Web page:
Winemaking: The Continuation of Terroir by Other Means.®

Welcome to the Amalie Robert Estate Farming Blog, aka FLOG. By subscribing, you will receive regular FLOGGINGS throughout the growing season. The FLOGGING will begin with the Spring Cellar Report in April. FLOGGINGS will continue each month and detail how the vintage is shaping up. You may also be FLOGGED directly after the big Cluster Pluck with the yearly Harvest After Action Report. Subscribe now and let the FLOGGINGS begin!


"This is one of the Willamette Valley’s most distinguished wineries, but not one that is widely known."

- Rusty Gaffney, PinotFile - September 2016


"Dena Drews and Ernie Pink have been quietly producing some of Oregon's most elegant and perfumed Pinots since the 2004 vintage. Their 30-acre vineyard outside the town of Dallas, abutting the famed Freedom Hill vineyard where Drews and Pink live, is painstakingly farmed and yields are kept low so production of these wines is limited. Winemaking includes abundant use of whole clusters, which is no doubt responsible for the wines' exotic bouquets and sneaky structure…"

- Josh Raynolds, Vinous - October 2015


"...Dallas growers Dena Drews and Ernie Pink... showed me this July three of their reserve bottlings and thereby altered my perception of their endeavors. Since these are produced in only one- or two-barrel quantities, they offer an extreme instance of a phenomenon encountered at numerous Willamette addresses, whose really exciting releases are extremely limited. But they also testify, importantly, to what is possible; and what’s possible from this site in these hands revealed itself to be extraordinary!... And what a Syrah!"

- David Schildknecht, The Wine Advocate - October 2013

Wine & Spirits

"Finding that their whole-cluster tannins take some time to integrate, Pink and Drews hold their wines in barrel for up to 18 months - so Amalie Robert is just releasing its 2008s. And what a stellar group of wines: Bright and tart, they possess both transparency and substance, emphasizing notes of rosehips and sandalwood as much as red berries. The pinot noirs alone would likely have earned Amalie Robert a top 100 nod this year. But the winery also produces cool-climate syrah that rivals the best examples from the Sonoma Coast. And the 2009 Heirloom Cameo, their first attempt at a barrel-fermented chardonnay, turned out to be one of our favorite Oregon chardonnays of the year. Ten vintages in, Amalie Robert has hit its stride."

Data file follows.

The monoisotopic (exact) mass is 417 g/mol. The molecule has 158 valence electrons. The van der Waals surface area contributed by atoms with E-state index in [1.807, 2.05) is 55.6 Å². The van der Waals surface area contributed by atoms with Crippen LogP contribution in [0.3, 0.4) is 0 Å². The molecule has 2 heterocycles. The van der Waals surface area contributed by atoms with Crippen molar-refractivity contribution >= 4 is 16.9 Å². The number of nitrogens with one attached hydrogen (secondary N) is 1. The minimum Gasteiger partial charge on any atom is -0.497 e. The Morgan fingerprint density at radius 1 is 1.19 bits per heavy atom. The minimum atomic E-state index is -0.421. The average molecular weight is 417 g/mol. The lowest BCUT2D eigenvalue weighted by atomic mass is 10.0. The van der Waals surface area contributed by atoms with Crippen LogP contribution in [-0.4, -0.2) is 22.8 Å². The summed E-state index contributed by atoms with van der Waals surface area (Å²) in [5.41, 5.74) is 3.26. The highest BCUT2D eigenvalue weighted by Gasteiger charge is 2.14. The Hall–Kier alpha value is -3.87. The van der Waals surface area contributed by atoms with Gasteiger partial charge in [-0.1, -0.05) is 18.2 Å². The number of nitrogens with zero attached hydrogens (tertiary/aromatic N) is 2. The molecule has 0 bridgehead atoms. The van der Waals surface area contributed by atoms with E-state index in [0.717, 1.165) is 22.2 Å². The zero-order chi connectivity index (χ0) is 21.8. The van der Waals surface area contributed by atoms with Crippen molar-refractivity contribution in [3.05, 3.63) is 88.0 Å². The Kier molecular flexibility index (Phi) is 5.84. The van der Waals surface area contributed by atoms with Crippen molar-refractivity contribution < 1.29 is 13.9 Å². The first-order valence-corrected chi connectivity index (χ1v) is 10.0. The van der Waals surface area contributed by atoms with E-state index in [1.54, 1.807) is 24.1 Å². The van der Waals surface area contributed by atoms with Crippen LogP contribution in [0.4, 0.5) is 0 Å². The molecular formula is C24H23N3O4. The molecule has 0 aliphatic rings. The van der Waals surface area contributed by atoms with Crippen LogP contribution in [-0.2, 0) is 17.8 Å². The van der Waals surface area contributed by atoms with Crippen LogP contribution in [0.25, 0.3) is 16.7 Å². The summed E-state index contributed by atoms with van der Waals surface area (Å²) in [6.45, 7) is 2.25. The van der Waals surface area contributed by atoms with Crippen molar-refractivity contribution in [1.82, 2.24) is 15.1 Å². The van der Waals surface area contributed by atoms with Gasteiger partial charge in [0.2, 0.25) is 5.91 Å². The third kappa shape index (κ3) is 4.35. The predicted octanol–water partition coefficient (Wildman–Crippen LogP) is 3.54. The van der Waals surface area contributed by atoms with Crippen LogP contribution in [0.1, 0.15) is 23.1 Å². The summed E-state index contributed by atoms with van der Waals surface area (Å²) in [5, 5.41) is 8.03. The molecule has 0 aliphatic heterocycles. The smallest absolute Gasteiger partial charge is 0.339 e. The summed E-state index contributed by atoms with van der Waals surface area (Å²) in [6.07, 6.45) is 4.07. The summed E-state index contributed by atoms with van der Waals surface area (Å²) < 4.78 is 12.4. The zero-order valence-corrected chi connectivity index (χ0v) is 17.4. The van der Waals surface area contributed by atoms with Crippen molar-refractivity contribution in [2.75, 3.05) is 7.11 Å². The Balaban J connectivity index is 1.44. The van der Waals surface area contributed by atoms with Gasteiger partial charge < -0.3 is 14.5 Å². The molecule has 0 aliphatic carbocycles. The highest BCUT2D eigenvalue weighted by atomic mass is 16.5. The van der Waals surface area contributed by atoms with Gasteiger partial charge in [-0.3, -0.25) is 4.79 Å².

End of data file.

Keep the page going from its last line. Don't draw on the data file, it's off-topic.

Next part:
- Luke Sykora, Wine & Spirits Magazine – September 2011


© 2005 – 2017 Amalie Robert Estate, LLC

Saturday, April 22, 2017

Amalie Robert Estate Vintage Update: 2017 Bud Break

Hello and Welcome, 

This is a 2017 Vintage Update: Bud Break 

Well, hello buddy! Welcome to vintage 2017! After what seemed to be an exceedingly wet, cold and perfectly miserable off season, the vines are back with fresh new buds for the 2017 vintage. Will it be an early harvest? Too soon to say, but these guys are hanging close by just in case.  
That’s the thing about harvest, not all of the harvesters have clippers and buckets…

And today we have a rare sneak peak at the numbers before the full April Climate update is published. But first, a little background on three important dates in the vineyard: Bud Break, Bloom and the Great Cluster Pluck.

Bud Break is the where it all begins for the vine. However, for the humans, we have been working on them since just after harvest. First are the primary cuts we make that allow us to pull last year’s shoots out of the trellis wires – out with old to make room for the new. Then we select a shoot to tie down on the wire and this will become the cane that sports about 12 to 16 buds.

Now after the buds emerge, they grow like crazy and it is our job to harness that growth in the physical implementation of a mental trellis construct. We employ three sets of wires to keep everything “in-line”, so to speak. Flowering starts the timer. In typical years, we need about 105 days from flowering to the Great Cluster Pluck, however these past few years just don’t quite fit that model. The statistical term for these outlying vintages would be “Sampling Error.”

But a lot can happen to befall our efforts between now and then. Not unlike the Jester (who acquired carnal knowledge of the Queen) that pleaded for his life in front of the King. He said he could teach the King’s horse to sing if the King would spare his life for one year. The most favorable outcomes for the Jester would be: The King could die, the horse could die, or the horse could learn how to sing. A lot can happen in a year.

Bud Break has been creeping later and later in the calendar over the last three years. In 2015 we saw the first buds emerge on March 24th. Vintage 2016 buds came out on March 36th, but keep in mind it was a leap year. And this year we saw the first intrepid buds emerge on Earth Day, March 53rd.

Now, let’s have a look at when the vines flowered. The first flowers for 2015 were spotted on May 31st and 2016 saw flowers on May 27th. Even though bud break occurred earlier in 2015, the flowers appeared later. So, logically we can infer that the correlation between bud break and flowering is weak – at best. It all depends on Mother Nature’s mood for the next month or so. The warmer it is, the sooner we see flowers and the sooner we can identify a potential harvest date. Stay tuned…

Wait, is that singing in the background? Why yes, yes it could very well be!

Kindest Regards,

Dena & Ernie

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